5. Your novel was brought out by Grove, New Directions, or some other once-cutting-edge, now-venerable press that's made a reputation discovering literary stars.
4. Sonny Mehta is your editor. But be careful here. You could paint yourself into a corner. Mr. Mehta has been known to edit genre authors and we know what you think about THEM.
3. Your novel has blurbs from both Philip Roth AND Jonathan (Oprah-is-for-peons) Franzen.
2. You have been nominated for a Pen/Faulkner, National Book Award, or National Book Critics Circle Award.
1. You have won a Pulitzer,

Novelists not meeting these criteria yet bragging on themselves in public will henceforth be sentenced to wear a scarlet "P." For pretentious. And "poseur."

Monday, March 28, 2011

THE FEARFUL SYMMETRY OF HOCKING AND EISLER

This morning came word of Amanda Hocking's movie deal http: http://nyti.ms/hoXcUk  .  Never has so much happened in such a short time to one so young. Or at least not that I can remember. You just have to be happy for the kid who naively self-published her way into millions and now seems poised to become the new Stephanie Meyer. Last year:  $2 million sales online. Last week: A $2 million publishing deal. This week: the movie announcement.

Check out this amazing quote: “I’ve done as much with self-publishing as any person can do,” Ms. Hocking said in an interview on Thursday. “People have bad things to say about publishers, but I think they still have services, and I want to see what they are. And if they end up not being any good, I don’t have to keep using them. But I do think they have something to offer.” http://nyti.ms/h2YzVI .  Wow! How about that word "still"?  As if Big Pub is so yesterday. How long ago was it that any new writer on earth would have killed for the contract she just got and never questioned that it was the only way to go? Six months ago? Three months? A week?

Ms. Hocking's timing is amazing and maybe a bit ironic, coming as it does a week after her very own new publisher, St. Martin's Press, lost one of their other big authors to self-pubishing. Everybody's got something to say about it. Here's lee Goldberg: http://bit.ly/g1DcrZ .  He notes that a lot of the coverage of all this is  inept. Which is intimidating, considering I even blogs are coverage I guess. But here's what I think: This is a fantastic illustration of what publishing's become, and a look into the future. What we have here is an example of amazing symbiosis. Big Pub made Eisler and now he's going off to be an entrepreneur. Hocking turned her mom-and-pop venture into giant bucks and now she can reap the benefits Big Pub can give her. I say, you go, girl! And you too, Mr Eisler. Not to mention, dear old SMP-- they certainly recouped Eisler's loss about as flashily as possible. But I still bet they got a double dose of food for thought this week.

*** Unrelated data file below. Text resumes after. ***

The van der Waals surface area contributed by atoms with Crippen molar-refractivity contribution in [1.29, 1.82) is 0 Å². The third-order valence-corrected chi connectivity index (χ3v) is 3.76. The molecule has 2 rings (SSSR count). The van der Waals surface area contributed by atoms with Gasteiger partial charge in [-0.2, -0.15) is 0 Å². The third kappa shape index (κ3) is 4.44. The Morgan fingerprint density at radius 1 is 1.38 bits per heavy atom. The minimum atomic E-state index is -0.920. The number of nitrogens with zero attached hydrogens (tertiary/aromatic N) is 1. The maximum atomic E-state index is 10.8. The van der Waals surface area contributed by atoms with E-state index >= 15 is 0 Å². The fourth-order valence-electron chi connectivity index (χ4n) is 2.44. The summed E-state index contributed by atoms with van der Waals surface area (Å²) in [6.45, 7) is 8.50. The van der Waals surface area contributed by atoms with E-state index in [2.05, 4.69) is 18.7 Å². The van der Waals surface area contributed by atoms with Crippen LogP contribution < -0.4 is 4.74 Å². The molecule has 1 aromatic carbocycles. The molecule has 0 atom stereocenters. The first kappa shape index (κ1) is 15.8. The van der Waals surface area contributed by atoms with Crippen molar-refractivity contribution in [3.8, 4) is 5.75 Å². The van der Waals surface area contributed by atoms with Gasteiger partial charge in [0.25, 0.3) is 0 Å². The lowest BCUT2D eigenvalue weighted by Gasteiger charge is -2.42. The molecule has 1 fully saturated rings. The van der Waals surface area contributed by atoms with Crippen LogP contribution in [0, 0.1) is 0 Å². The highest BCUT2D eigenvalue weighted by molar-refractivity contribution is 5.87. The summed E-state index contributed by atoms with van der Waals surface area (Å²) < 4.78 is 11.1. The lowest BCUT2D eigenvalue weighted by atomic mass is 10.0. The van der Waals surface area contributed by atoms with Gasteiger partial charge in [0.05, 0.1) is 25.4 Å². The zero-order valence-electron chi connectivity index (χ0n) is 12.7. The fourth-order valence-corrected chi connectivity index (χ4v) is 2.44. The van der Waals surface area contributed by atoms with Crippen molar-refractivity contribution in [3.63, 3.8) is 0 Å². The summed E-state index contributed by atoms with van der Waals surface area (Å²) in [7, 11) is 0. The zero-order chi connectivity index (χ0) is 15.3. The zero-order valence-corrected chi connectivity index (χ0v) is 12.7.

Thursday, March 24, 2011

WHAT'S THE GREAT AMERICAN MYSTERY NOVEL?

 This week I've had occasion to think on this subject, because I was asked to give a library speech about THE MALTESE FALCON; seems they had a reading program in which everyone read the same book and then they got speakers to talk about it. Like the Big Read, for which I gave a MALTESE FALCON talk last year.

I learned then the kids didn't particularly care for it. They thought Sam Spade was a big fat sexist--even the boys, and this is Louisiana! And it wasn't lost on them that he was also kind of a jerk. The Big Read itself didn't seem to have much respect for mysteries in general. "Some people," said their own flyer, "were surprised when THE MALTESE FALCON, a mystery, appeared on The Big Read list." Well, it's a classic, no question, but dated. And most people know the story anyhow--though from the movie, alas. If you actually set out to introduce new readers to mysteries, is this really the place to start? So I got to thinking, what have mysteries done for us lately? What would happen if you could choose a contemporary one--and only one--for a large group to read together?

Of course it's hard to say what I mean by contemporary. Sometimes we don't really recognize how good a book is until years later. I've got a little list up my sleeve, but some of the books are ten, even twenty years old. If I went back and read, say, Sharyn McCrumb's  terrific IF EVER I RETURN, PRETTY PEGGY-O, would I find it dated? I think maybe not, but when I think of that first stunner by Elizabeth George, A GREAT DELIVERANCE (1988), I know it couldn't help but be a little disappointing to contemporary readers, simply because the subject matter, childhood sexual abuse, has become shopworn in the intervening years. I have more candidates, even more recent candidates. But I have a terrible memory for this kind of stuff. If someone asks my favorite authors, as someone always does at a signing, my mind goes blank. Like it's going now.